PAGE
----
Macintosh Computers: Intel Inside, Intel Upside?

OR "The Sky is Falling, the sky is falling"

By Graham K. Rogers

Edited, 27 July 2005

In The Pirates of Silicon Valley, the Bill Gates character says of the first Mac OS, "I want it. I want it" I was reminded of this by Insanely Great Mac after Steve Jobs announced that Macs will run on Intel chips. The move (due at the end of 2006, when OS X 10.5, Leopard, is due) has rippled through the computer world: much misinformation was spread in the first days. The best analysis was by Walt Mossberg in the Wall Street Journal.

Some claimed that the sky was falling. Others including developers of Mac software, to whom the announcement was made, seemed to take it in their stride: a collective shrug. The major areas of discussion have been: Windows on Macs; and OSX on PCs; Why the switch; old software; and the current PowerPC range.

We do not know the details, but Jobs did say that OSX is at the centre of things. One should remember that Apple is primarily a hardware company. He also confessed that for the last five years, OSX has been running comfortably in a secret lab: Project Marklar (after characters in a TV program). See below.

Developer machines have been made available with a Pentium 4 660 3.6GHz chip, at $999. They must be returned: Apple do not want pre-production computers floating around.

Apple has often performed a balancing act with its hardware, and using different chips is not new. Apple switched to IBM from Motorola in the mid-90s and the software then continued to run on the new computers. With the G-series chips, it is still possible to run system 9, although since 2004 it has only been possible to start up in OSX. Older versions of Apple operating systems are available. Users are not left in the lurch; and Apple is using Rosetta (initially developed at Manchester University) to run PowerPC software on the test Pentium machines.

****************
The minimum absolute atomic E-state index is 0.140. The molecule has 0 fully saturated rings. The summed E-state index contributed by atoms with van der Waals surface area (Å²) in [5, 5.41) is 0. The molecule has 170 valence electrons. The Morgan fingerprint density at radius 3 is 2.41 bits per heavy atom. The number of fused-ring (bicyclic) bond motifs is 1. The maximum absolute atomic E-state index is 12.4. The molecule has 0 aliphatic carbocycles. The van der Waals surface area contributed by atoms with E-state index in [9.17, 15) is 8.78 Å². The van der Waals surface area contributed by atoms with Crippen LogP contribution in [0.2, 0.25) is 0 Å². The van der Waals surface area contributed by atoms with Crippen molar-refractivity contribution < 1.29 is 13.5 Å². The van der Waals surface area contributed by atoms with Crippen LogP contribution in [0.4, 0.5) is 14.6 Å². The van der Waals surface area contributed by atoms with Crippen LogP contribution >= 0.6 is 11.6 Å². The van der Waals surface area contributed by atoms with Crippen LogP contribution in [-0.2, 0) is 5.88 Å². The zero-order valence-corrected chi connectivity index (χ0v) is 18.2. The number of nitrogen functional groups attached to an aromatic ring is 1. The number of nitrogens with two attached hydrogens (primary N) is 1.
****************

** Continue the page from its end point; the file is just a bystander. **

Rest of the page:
Just because it has Intel Inside on the box, does not mean that we will be using any of the current chips. An important (but unknown) detail is the particular Intel chip to be used. Speculation suggests that Apple may use one not based on the Pentium M-series. Some of the names bandied about have been "Merom, the mobile part, Conroe, the desktop, and Woodcrest; followed by Whitefield, essentially a four core follow on to Woodcrest" (Inquirer).

As these chips are newly designed, perhaps Apple has asked for some specifics to be included to tie the chips closely to OSX. Windows XP does run on the test setup: current Macs are able to run DoS and Windows with emulators. It is not normally possible to run OSX on a PC (excluding the extremely slow experiment of Pear): this is unlikely to change or it might create problems with Microsoft.

Why has Apple made the move? The short answer is "business": they want to make money. Profitability in the industry means innovation and evolution: not standing still. With the PowerPC there was evidence of stagnation, along with failed promises (the 3GHz chip) and heat problems that would not allow development of a G5 PowerBook. Intel gives Apple the supply and design guarantees that were not previously forthcoming.

With Sony and Microsoft taking up PowerPC chips, Apple became less important with its relatively low volumes. A few days before the announcement, Anand Chandrasekher, said, "Apple is a design win that we've coveted for 20 years . . . We will never give up on Apple" (InfoWorld News).

Devlopers are reacting positively. Several have been interviewed, confirming that, in many instances, there is not much more than some minor rewriting. For MatLab, for example, a hefty package, 20 lines of code needed to be fixed. Another developer only had to "click one button" and the job was done. However, these were native OSX applications; others may not have be so easy.

Finally, the equation includes us: the users. PowerPCs are unaffected (including purchases made before the Intel ranges). We will use Tiger or (when it comes) Leopard. The new machines will run OSX. Appplications we use now will be recoded if necessary. New software and new hardware (e.g. video output) will evolve. We should not be able to detect that there has been any change.

Note: I erroneously called the Mac-Intel project Merkel, now corrected to Marklar. (Merkel, by the way is a German company that makes magnificent sporting guns; and there is also a pre-WW 1 motorcycle.)

Made on Mac

For further information, e-mail to Graham K. Rogers.

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